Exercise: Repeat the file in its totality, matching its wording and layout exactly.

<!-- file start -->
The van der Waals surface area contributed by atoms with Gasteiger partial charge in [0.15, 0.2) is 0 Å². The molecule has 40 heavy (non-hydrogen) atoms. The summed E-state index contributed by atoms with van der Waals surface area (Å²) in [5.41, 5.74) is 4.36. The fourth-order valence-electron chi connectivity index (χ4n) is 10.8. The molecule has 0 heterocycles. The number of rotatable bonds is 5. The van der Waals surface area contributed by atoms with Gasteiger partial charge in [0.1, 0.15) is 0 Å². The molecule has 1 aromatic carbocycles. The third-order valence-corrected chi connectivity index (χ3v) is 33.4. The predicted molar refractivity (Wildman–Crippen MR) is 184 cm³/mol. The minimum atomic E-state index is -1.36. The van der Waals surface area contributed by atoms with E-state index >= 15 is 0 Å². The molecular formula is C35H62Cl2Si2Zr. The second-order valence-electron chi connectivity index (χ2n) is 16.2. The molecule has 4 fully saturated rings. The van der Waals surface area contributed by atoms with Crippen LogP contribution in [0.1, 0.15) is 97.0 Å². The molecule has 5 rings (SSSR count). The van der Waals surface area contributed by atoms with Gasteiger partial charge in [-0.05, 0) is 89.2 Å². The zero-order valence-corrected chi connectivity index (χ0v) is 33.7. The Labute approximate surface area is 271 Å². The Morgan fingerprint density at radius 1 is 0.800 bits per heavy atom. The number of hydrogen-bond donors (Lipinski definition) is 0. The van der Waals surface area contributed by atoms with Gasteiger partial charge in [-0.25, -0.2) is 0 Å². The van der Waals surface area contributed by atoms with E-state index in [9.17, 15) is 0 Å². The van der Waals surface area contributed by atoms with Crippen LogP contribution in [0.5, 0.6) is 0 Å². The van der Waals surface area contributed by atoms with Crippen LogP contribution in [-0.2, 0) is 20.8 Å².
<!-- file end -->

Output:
The van der Waals surface area contributed by atoms with Gasteiger partial charge in [0.15, 0.2) is 0 Å². The molecule has 40 heavy (non-hydrogen) atoms. The summed E-state index contributed by atoms with van der Waals surface area (Å²) in [5.41, 5.74) is 4.36. The fourth-order valence-electron chi connectivity index (χ4n) is 10.8. The molecule has 0 heterocycles. The number of rotatable bonds is 5. The van der Waals surface area contributed by atoms with Gasteiger partial charge in [0.1, 0.15) is 0 Å². The molecule has 1 aromatic carbocycles. The third-order valence-corrected chi connectivity index (χ3v) is 33.4. The predicted molar refractivity (Wildman–Crippen MR) is 184 cm³/mol. The minimum atomic E-state index is -1.36. The van der Waals surface area contributed by atoms with E-state index >= 15 is 0 Å². The molecular formula is C35H62Cl2Si2Zr. The second-order valence-electron chi connectivity index (χ2n) is 16.2. The molecule has 4 fully saturated rings. The van der Waals surface area contributed by atoms with Crippen LogP contribution in [0.1, 0.15) is 97.0 Å². The molecule has 5 rings (SSSR count). The van der Waals surface area contributed by atoms with Gasteiger partial charge in [-0.05, 0) is 89.2 Å². The zero-order valence-corrected chi connectivity index (χ0v) is 33.7. The Labute approximate surface area is 271 Å². The Morgan fingerprint density at radius 1 is 0.800 bits per heavy atom. The number of hydrogen-bond donors (Lipinski definition) is 0. The van der Waals surface area contributed by atoms with Gasteiger partial charge in [-0.25, -0.2) is 0 Å². The van der Waals surface area contributed by atoms with E-state index in [9.17, 15) is 0 Å². The van der Waals surface area contributed by atoms with Crippen LogP contribution in [0.5, 0.6) is 0 Å². The van der Waals surface area contributed by atoms with Crippen LogP contribution in [-0.2, 0) is 20.8 Å².